In a serious allegation, former Coal Secretary PC Parakh had made a claim that ministers of coal were used to issuing oral orders and wanted file notings which suited them and not the "public interest".
In a letter to the then cabinet secretary, BK Chaturvedi, Parakh, an accused in a CBI case related to coal block allocations, gave details of cases where he had to comply with written orders which were "against his advice" and that he considered to be "wrong".
He had been refuting allegations by the then Coal Minister Shibu Soren who wanted him transferred out of his ministry for alleged gross insubordination.
"If respect for political leadership implies complying with oral orders or recording notings that suits the minister's interest, as against the public interest, I am perhaps guilty of the alleged shortcomings," he had said.
Writing to the cabinet secretary, Parakh had stated that as a secretary to the government, it was both his right and responsibility to advice the minister as to what he considered was "rational, fair and in the public interest".
"It is, of course, for the minister to accept or reject such advice," he had said.
Giving a number of such instances, Parakh said, "CBI had requested for the registration of a regular case against MK Thapar, CMD, SECL under Section 120 (B) read with Section 420 of IPC and Section 13(2) read with Section 12 (1)(d) of Prevention of Corruption Act.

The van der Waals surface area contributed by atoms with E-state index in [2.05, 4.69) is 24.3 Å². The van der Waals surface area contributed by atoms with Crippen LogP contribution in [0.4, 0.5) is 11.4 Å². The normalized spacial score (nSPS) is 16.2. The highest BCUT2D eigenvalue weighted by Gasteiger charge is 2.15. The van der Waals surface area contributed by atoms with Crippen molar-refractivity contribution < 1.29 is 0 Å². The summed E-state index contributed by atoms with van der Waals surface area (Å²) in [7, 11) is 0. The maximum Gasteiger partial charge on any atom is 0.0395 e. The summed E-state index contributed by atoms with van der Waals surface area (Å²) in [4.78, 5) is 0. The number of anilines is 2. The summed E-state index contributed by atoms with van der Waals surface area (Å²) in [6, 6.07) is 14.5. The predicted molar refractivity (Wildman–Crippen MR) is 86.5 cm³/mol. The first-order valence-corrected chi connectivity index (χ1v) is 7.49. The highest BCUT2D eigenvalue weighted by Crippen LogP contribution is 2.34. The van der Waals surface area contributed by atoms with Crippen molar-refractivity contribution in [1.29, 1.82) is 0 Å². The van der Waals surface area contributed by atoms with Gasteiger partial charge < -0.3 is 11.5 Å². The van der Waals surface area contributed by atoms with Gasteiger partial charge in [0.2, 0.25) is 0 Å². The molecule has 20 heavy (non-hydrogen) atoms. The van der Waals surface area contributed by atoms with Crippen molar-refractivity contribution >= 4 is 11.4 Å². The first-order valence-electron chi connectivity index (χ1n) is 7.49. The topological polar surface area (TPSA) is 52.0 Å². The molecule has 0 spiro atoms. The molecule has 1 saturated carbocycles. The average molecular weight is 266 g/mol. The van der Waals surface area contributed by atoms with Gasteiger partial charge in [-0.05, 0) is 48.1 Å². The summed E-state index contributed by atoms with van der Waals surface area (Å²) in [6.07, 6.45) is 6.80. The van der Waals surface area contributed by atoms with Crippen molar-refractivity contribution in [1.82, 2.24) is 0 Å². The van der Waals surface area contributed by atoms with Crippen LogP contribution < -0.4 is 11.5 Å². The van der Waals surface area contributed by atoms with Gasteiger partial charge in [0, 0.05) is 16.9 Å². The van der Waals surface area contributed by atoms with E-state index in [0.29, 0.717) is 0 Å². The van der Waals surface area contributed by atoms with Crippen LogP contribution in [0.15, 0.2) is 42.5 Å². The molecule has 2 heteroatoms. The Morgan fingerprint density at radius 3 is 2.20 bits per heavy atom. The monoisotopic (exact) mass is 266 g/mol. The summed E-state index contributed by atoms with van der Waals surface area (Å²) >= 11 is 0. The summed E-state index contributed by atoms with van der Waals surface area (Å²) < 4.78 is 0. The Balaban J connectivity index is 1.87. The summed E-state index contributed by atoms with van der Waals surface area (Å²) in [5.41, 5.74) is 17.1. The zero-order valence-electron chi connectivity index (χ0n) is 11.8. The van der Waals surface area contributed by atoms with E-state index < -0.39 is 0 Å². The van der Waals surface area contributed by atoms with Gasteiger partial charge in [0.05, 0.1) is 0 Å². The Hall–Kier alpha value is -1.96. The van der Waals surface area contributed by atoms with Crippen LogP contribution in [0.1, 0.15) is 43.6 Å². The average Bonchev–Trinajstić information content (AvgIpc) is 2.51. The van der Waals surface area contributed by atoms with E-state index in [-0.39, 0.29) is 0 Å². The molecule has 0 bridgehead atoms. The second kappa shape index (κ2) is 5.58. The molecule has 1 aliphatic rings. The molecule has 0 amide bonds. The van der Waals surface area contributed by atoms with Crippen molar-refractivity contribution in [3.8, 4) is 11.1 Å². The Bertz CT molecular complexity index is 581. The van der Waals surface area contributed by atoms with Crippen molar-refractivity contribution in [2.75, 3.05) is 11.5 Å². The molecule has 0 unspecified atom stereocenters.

"After examining the material on record, the file was submitted to the PM as minister (coal) through MoS (C and M) with the recommendation to permit CBI to register the case. PM directed me to give a hearing to the officers concerned and submit a self-contained note taking all aspects of the matter into consideration," he had said.
Parakh said he accordingly visited Ranchi and examined all relevant documents as well as the officers concerned and found that there was more than adequate evidence of misconduct on the part of Thapar.
"I, therefore, recommended that CBI may be permitted to register a regular case. (But the) ministers did not agree with the advice.
"However, orders of the ministers were complied with although I consider it to have been a wrong order. It is a different matter that the said order has since been revised by the Prime Minister as minister in-charge of coal ministry," he said.
He also cited instances where Soren had orally directed Parakh to transfer directors in coal companies which he had declined to recommend.
"It may be noted that powers of inter-company transfers of directors was extensively misused in the ministry for reasons which are not difficult to understand and hence these powers were withdrawn from the ministry by the appointments committee of the cabinet," Parakh had written.
The then coal secretary also cited an example wherein Soren wanted the minutes of a screening committee meeting to be sent to him for approval, which is not usually the case.
"Agenda notes and minutes of these meetings were never submitted for approval to the minister. (Soren), however, desired that the agenda notes and minutes of meetings should be submitted to him," he said Parakh said that the approval of agenda notes and minutes by the minister did not serve any purpose.
"It is a strange request that the minutes of the meetings which the Minister was not party to should be approved by him. However, instructions by the Minister were promptly complied with," the ex-coal secretary said, adding that these were orders which were "irrational" and "not in the public interest".